Italian Insiders: Wines from Italy’s least known appellations.
Above: Giovanna Maccario grows fine wine grapes in Liguria on the Italian riviera. Her vineyards are among the steepest in the world.
For this week’s “new arrivals” offering, we’re diving into some of Italy’s least known appellations. These are the kind of wines that only Italian insiders will be familiar with. But they are as equally thrilling as their more famous siblings and cousins.
One of the wines that we are the most excited about is the Maccario Dringenberg Rossese di Dolceacqua Luvaira 2018. That’s Giovanna Maccario in the image above. She grows grapes in Liguria on the Italian Riviera where the vineyards are so steep that the growers have to literally chain themselves to the ground to avoid falling. All of the vineyard work has to be carried out by hand. It’s an example of what we sometimes call “heroic viticulture” in our industry. In other words, these are wines born out of passion and sacrifice.
Rossese is Liguria’s quintessential red grape variety. It makes for a wine with rich and vibrant but slightly unripe red fruit flavors. And it’s a favorite red wine of Ligurians to pair with seafood. When people taste Rossese for the first time, they’ll often remark that they’ve never tasted anything like it before. Giovanna is one of the appellation’s top five producers but her wines are hardly known outside of Italy — until now!
Another wine we’re really excited about is a white by a favorite Barolo producer, Cogno ‘Anas-Cetta’ Nascetta 2015. Anas-Cetta is a white variety that Walter Fissore, the owner and grower at Cogno, began to revive in the early 2000s.
A white wine from Piedmont from the 2015 vintage, you ask? Great question! Most whites from Barolo country are intended to be drunk in their youth. But as Walter has discovered over the course of his experimentation with this grape variety, it can be aged with spectacular results.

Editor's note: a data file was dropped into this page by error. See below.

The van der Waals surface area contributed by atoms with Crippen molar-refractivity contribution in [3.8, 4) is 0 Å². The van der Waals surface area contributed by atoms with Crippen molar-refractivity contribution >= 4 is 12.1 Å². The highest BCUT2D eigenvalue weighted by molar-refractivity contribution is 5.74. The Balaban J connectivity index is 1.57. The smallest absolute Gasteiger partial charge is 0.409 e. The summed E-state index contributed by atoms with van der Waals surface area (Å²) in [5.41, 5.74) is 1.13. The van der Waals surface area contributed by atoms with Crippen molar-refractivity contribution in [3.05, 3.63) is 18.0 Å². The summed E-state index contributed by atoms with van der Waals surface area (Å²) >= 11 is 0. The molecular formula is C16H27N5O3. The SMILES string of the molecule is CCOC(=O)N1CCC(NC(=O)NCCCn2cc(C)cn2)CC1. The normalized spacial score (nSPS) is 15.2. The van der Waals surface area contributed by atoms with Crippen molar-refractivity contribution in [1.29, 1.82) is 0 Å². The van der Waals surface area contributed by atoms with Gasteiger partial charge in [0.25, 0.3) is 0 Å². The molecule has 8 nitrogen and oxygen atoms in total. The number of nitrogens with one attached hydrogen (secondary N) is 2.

A friend of the Boulder Wine Merchant told us that they opened a 2010 Anas-Cetta by Walter last fall and it was simply stunning. This is another grape that Italian insiders need to know.
Got Freisa? We couldn’t be more thrilled to be posting about the G.D. Vajra ‘Kyè’ Freisa 2017. Giuseppe Vaira and his family are among the top growers in Barolo right now. But where other producers have grubbed up native grape varieties to replant to the more lucrative Nebbiolo, Giuseppe has never abandoned the traditional grapes of his appellation. He makes his Freisa in a rich and tannic style, an homage to the wines of his grandparents’ generation.
This wine is delicious right now but will also age with great results. The name “Kyè” is pronounced kee-EH. It’s an alternative spelling of the Italian chi è meaning who is. Want to find out who Freisa is? This is the benchmark wine to check out.
Click here for all our “Lesser-Known Northern Italy” wines, including some wonderful labels from the Valle d’Aosta and a Friulian icon from a top producer.
Image via Giovanni Maccario’s Facebook.